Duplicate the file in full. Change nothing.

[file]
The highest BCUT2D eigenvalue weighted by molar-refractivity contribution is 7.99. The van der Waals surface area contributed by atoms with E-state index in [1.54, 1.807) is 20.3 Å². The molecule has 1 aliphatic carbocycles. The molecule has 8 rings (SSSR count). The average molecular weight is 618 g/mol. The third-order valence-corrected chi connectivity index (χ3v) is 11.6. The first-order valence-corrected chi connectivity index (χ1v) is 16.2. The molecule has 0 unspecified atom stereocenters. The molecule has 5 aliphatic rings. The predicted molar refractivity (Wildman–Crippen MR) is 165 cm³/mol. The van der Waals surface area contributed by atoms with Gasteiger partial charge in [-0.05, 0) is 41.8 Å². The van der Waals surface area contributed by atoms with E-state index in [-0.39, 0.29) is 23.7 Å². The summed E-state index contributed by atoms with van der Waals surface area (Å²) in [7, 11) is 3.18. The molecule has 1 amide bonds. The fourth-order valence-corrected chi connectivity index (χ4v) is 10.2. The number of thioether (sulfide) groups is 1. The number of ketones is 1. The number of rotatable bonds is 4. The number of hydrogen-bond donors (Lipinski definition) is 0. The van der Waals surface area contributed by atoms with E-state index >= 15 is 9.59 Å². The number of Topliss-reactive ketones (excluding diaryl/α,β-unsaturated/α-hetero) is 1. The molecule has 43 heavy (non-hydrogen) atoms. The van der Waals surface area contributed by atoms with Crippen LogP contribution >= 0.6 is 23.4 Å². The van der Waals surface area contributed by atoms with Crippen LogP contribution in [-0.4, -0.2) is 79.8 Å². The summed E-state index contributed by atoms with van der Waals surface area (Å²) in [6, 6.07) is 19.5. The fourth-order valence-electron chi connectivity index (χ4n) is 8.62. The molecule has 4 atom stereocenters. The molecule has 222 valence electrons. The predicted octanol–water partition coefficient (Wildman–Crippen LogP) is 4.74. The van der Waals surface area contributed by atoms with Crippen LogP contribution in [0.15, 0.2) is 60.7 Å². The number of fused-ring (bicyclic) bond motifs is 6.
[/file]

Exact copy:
The highest BCUT2D eigenvalue weighted by molar-refractivity contribution is 7.99. The van der Waals surface area contributed by atoms with E-state index in [1.54, 1.807) is 20.3 Å². The molecule has 1 aliphatic carbocycles. The molecule has 8 rings (SSSR count). The average molecular weight is 618 g/mol. The third-order valence-corrected chi connectivity index (χ3v) is 11.6. The first-order valence-corrected chi connectivity index (χ1v) is 16.2. The molecule has 0 unspecified atom stereocenters. The molecule has 5 aliphatic rings. The predicted molar refractivity (Wildman–Crippen MR) is 165 cm³/mol. The van der Waals surface area contributed by atoms with Gasteiger partial charge in [-0.05, 0) is 41.8 Å². The van der Waals surface area contributed by atoms with E-state index in [-0.39, 0.29) is 23.7 Å². The summed E-state index contributed by atoms with van der Waals surface area (Å²) in [7, 11) is 3.18. The molecule has 1 amide bonds. The fourth-order valence-corrected chi connectivity index (χ4v) is 10.2. The number of thioether (sulfide) groups is 1. The number of ketones is 1. The number of rotatable bonds is 4. The number of hydrogen-bond donors (Lipinski definition) is 0. The van der Waals surface area contributed by atoms with E-state index >= 15 is 9.59 Å². The number of Topliss-reactive ketones (excluding diaryl/α,β-unsaturated/α-hetero) is 1. The molecule has 43 heavy (non-hydrogen) atoms. The van der Waals surface area contributed by atoms with Crippen LogP contribution >= 0.6 is 23.4 Å². The van der Waals surface area contributed by atoms with Crippen LogP contribution in [-0.4, -0.2) is 79.8 Å². The summed E-state index contributed by atoms with van der Waals surface area (Å²) in [6, 6.07) is 19.5. The fourth-order valence-electron chi connectivity index (χ4n) is 8.62. The molecule has 4 atom stereocenters. The molecule has 222 valence electrons. The predicted octanol–water partition coefficient (Wildman–Crippen LogP) is 4.74. The van der Waals surface area contributed by atoms with Crippen LogP contribution in [0.15, 0.2) is 60.7 Å². The number of fused-ring (bicyclic) bond motifs is 6.